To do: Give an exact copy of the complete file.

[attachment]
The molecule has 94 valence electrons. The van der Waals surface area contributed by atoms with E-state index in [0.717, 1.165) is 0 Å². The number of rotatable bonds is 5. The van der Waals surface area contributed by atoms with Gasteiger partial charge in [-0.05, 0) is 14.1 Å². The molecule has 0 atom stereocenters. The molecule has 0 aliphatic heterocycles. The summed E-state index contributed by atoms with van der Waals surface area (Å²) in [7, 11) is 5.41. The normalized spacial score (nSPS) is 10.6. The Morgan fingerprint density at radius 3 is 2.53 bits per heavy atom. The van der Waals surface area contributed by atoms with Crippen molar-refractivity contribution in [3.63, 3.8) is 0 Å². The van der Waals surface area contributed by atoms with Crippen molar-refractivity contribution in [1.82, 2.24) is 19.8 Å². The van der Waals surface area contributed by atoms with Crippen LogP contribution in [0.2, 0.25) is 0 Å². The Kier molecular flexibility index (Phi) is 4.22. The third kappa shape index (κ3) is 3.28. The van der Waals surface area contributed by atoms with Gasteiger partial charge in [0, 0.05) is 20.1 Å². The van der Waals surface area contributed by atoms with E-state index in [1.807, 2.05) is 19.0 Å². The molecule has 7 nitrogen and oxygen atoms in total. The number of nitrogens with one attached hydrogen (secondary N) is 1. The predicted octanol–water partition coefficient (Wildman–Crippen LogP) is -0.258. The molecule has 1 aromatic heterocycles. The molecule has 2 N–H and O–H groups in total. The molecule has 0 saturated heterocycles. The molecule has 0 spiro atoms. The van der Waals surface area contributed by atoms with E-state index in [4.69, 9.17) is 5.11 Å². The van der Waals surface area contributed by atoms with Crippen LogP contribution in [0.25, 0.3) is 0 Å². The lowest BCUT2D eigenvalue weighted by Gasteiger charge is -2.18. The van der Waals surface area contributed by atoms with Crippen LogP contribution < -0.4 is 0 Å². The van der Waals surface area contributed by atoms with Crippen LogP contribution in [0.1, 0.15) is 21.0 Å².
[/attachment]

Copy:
The molecule has 94 valence electrons. The van der Waals surface area contributed by atoms with E-state index in [0.717, 1.165) is 0 Å². The number of rotatable bonds is 5. The van der Waals surface area contributed by atoms with Gasteiger partial charge in [-0.05, 0) is 14.1 Å². The molecule has 0 atom stereocenters. The molecule has 0 aliphatic heterocycles. The summed E-state index contributed by atoms with van der Waals surface area (Å²) in [7, 11) is 5.41. The normalized spacial score (nSPS) is 10.6. The Morgan fingerprint density at radius 3 is 2.53 bits per heavy atom. The van der Waals surface area contributed by atoms with Crippen molar-refractivity contribution in [3.63, 3.8) is 0 Å². The van der Waals surface area contributed by atoms with Crippen molar-refractivity contribution in [1.82, 2.24) is 19.8 Å². The van der Waals surface area contributed by atoms with Crippen LogP contribution in [0.2, 0.25) is 0 Å². The Kier molecular flexibility index (Phi) is 4.22. The third kappa shape index (κ3) is 3.28. The van der Waals surface area contributed by atoms with Gasteiger partial charge in [0, 0.05) is 20.1 Å². The van der Waals surface area contributed by atoms with E-state index in [1.807, 2.05) is 19.0 Å². The molecule has 7 nitrogen and oxygen atoms in total. The number of nitrogens with one attached hydrogen (secondary N) is 1. The predicted octanol–water partition coefficient (Wildman–Crippen LogP) is -0.258. The molecule has 1 aromatic heterocycles. The molecule has 2 N–H and O–H groups in total. The molecule has 0 saturated heterocycles. The molecule has 0 spiro atoms. The van der Waals surface area contributed by atoms with E-state index in [4.69, 9.17) is 5.11 Å². The van der Waals surface area contributed by atoms with Crippen LogP contribution in [0.25, 0.3) is 0 Å². The lowest BCUT2D eigenvalue weighted by Gasteiger charge is -2.18. The van der Waals surface area contributed by atoms with Crippen LogP contribution < -0.4 is 0 Å². The van der Waals surface area contributed by atoms with Crippen LogP contribution in [0.1, 0.15) is 21.0 Å².